Ernst & Young tightropes between audit, advocacy [Reuters]
Corporate audit giant Ernst & Young operates a lobbying firm in Washington, D.C., that has been hired in recent years by several corporations that were at the same time E&Y audit clients, prompting two senior lawmakers to demand closer regulatory scrutiny. Amgen Inc (AMGN.O), CVS Caremark Corp (CVS.N) and Verizon Communications Inc (VZ.N) have ongoing lobbying contracts with Washington Council Ernst & Young, an E&Y unit, while also using the audit firm to review the corporations' books, according to documents reviewed by Reuters. The same arrangement occurred in the past with E&Y, its lobbying unit and AT&T Inc (T.N), Fortress Investment Group LLC (FIG.N) and Transocean Ltd (RIG.N), records show. Those lobbying contracts ended between 2006 and 2011. U.S. rules on "auditor independence" include one that bars auditors from serving in an "advocacy role" for audit clients. The rule is focused on legal advocacy, such as providing expert witness testimony, but several accountants said the general prohibition on advocacy may cover lobbying, as well. The rules, which were beefed up nearly a decade ago after the Enron-era accounting scandals, are designed to ensure auditors are impartial when they review clients' books.
Diamond Says Two Quit Board [WSJ]
The former chief executive and chief financial officer of Diamond Foods Inc. resigned from the board, ending their formal roles at the snack company following accounting irregularities. The one-time walnut growers' cooperative dismissed CEO Michael J. Mendes and CFO Steven M. Neil from their executive positions last month after an internal probe found it had wrongly accounted for payments to walnut growers and would have to restate financial results for two years. The two executives remained on the board as they negotiated terms of their exits.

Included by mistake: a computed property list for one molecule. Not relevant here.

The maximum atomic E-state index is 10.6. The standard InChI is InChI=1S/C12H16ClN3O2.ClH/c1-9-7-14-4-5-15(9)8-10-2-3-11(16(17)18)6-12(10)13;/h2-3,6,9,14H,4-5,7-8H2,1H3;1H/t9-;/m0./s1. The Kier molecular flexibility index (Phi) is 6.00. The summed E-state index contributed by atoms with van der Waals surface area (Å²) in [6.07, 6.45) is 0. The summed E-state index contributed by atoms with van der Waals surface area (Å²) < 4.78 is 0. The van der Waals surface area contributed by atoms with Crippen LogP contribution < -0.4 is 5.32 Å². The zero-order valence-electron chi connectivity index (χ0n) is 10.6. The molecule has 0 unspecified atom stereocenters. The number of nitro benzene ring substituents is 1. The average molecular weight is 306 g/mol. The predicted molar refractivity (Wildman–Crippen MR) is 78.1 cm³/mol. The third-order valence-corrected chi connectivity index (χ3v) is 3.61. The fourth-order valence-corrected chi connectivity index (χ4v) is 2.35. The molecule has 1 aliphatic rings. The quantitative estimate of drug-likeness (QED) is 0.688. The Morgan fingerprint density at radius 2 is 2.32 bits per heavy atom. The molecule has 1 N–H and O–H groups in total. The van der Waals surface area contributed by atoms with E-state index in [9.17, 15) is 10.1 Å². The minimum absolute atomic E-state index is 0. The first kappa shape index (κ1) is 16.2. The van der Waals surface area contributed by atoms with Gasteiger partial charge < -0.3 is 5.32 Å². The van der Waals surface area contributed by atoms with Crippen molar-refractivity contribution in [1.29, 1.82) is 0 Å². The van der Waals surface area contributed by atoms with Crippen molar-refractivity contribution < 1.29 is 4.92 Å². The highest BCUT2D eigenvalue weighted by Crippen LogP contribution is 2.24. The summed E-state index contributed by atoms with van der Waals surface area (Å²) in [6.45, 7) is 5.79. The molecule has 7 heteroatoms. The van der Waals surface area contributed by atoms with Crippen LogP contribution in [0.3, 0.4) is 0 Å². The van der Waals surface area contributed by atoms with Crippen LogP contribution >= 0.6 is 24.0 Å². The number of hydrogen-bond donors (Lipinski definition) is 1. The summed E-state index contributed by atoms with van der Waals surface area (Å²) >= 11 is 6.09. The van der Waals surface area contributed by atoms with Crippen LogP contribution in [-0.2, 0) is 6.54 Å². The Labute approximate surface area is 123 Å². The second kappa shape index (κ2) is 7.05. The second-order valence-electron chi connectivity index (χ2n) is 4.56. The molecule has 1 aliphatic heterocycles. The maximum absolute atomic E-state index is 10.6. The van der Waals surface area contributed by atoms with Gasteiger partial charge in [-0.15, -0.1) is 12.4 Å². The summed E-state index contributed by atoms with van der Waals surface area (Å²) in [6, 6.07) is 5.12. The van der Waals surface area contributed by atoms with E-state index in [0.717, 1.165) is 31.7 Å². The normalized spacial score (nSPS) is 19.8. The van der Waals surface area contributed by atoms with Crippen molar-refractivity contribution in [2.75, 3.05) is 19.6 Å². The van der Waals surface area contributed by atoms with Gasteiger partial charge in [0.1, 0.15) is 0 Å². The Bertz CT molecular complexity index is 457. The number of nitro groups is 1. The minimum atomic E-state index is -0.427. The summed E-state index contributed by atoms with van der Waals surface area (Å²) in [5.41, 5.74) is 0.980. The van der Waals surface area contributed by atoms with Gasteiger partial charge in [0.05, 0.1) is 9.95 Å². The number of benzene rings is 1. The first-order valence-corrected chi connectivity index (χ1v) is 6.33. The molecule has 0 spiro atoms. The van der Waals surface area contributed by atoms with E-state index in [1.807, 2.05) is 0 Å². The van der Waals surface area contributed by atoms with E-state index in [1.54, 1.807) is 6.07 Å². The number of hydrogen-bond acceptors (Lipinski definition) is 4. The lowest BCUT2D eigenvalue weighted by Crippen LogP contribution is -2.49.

MF Global Still Set to Pay Bonuses [WSJ]
Three top executives of MF Global Holdings Ltd. when it collapsed could get bonuses of as much as several hundred thousand dollars each under a plan by a trustee overseeing the securities firm's bankruptcy case, people familiar with the matter said. Louis Freeh, the former Federal Bureau of Investigation director now in charge of unwinding what is left of the New York company, is expected to ask a bankruptcy-court judge as soon as this month to approve performance-related payouts for the chief operating officer, finance chief and general counsel at MF Global, these people said. All three executives kept their jobs after the company's Oct. 31 failure in order to help Mr. Freeh untangle the firm's assets and maximize payouts to creditors.
Grumpies: "The business enterprise j2 Global Communications (JCOM) in its first quarter 2011 filing made an accounting change and called it a change in estimate. As several observers have noted, what the Company called a change in estimate is really an accounting error. What we would like to know is when will the SEC take JCOM’s managers to the woodshed and call an error an error. Gradient Analytics may have been the first to report this anomaly. In its November 21, 2011 report, it gave JCOM an earnings quality grade of “F” (boy, were they grumpy or what?). In part, this failing grade was due to the Company’s mislabeling an error as a change in estimate. Basically, JCOM through transparency right out the window."